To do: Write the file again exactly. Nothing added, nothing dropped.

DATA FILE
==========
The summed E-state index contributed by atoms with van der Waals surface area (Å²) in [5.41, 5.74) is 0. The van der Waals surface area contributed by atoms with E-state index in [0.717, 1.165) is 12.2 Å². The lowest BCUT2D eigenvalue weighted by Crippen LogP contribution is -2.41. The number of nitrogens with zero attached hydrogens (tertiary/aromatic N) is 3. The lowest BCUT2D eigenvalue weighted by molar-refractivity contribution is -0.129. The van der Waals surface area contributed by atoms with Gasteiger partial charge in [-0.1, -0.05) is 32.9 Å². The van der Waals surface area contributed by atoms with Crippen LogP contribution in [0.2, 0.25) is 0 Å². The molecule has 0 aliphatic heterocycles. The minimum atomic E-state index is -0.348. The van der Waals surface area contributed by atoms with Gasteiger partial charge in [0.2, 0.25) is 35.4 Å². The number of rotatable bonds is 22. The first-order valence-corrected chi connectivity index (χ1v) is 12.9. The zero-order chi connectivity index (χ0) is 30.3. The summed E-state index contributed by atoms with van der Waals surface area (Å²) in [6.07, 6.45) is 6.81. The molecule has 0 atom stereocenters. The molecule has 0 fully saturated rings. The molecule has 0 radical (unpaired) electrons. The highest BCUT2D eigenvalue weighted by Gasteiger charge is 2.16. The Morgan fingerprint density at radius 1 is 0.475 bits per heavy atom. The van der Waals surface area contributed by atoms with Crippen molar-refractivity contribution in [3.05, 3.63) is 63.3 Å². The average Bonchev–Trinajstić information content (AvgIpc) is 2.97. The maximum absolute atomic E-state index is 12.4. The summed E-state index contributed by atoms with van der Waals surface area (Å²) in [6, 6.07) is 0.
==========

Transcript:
The summed E-state index contributed by atoms with van der Waals surface area (Å²) in [5.41, 5.74) is 0. The van der Waals surface area contributed by atoms with E-state index in [0.717, 1.165) is 12.2 Å². The lowest BCUT2D eigenvalue weighted by Crippen LogP contribution is -2.41. The number of nitrogens with zero attached hydrogens (tertiary/aromatic N) is 3. The lowest BCUT2D eigenvalue weighted by molar-refractivity contribution is -0.129. The van der Waals surface area contributed by atoms with Gasteiger partial charge in [-0.1, -0.05) is 32.9 Å². The van der Waals surface area contributed by atoms with Crippen LogP contribution in [0.2, 0.25) is 0 Å². The molecule has 0 aliphatic heterocycles. The minimum atomic E-state index is -0.348. The van der Waals surface area contributed by atoms with Gasteiger partial charge in [0.2, 0.25) is 35.4 Å². The number of rotatable bonds is 22. The first-order valence-corrected chi connectivity index (χ1v) is 12.9. The zero-order chi connectivity index (χ0) is 30.3. The summed E-state index contributed by atoms with van der Waals surface area (Å²) in [6.07, 6.45) is 6.81. The molecule has 0 atom stereocenters. The molecule has 0 fully saturated rings. The molecule has 0 radical (unpaired) electrons. The highest BCUT2D eigenvalue weighted by Gasteiger charge is 2.16. The Morgan fingerprint density at radius 1 is 0.475 bits per heavy atom. The van der Waals surface area contributed by atoms with Crippen molar-refractivity contribution in [3.05, 3.63) is 63.3 Å². The average Bonchev–Trinajstić information content (AvgIpc) is 2.97. The maximum absolute atomic E-state index is 12.4. The summed E-state index contributed by atoms with van der Waals surface area (Å²) in [6, 6.07) is 0.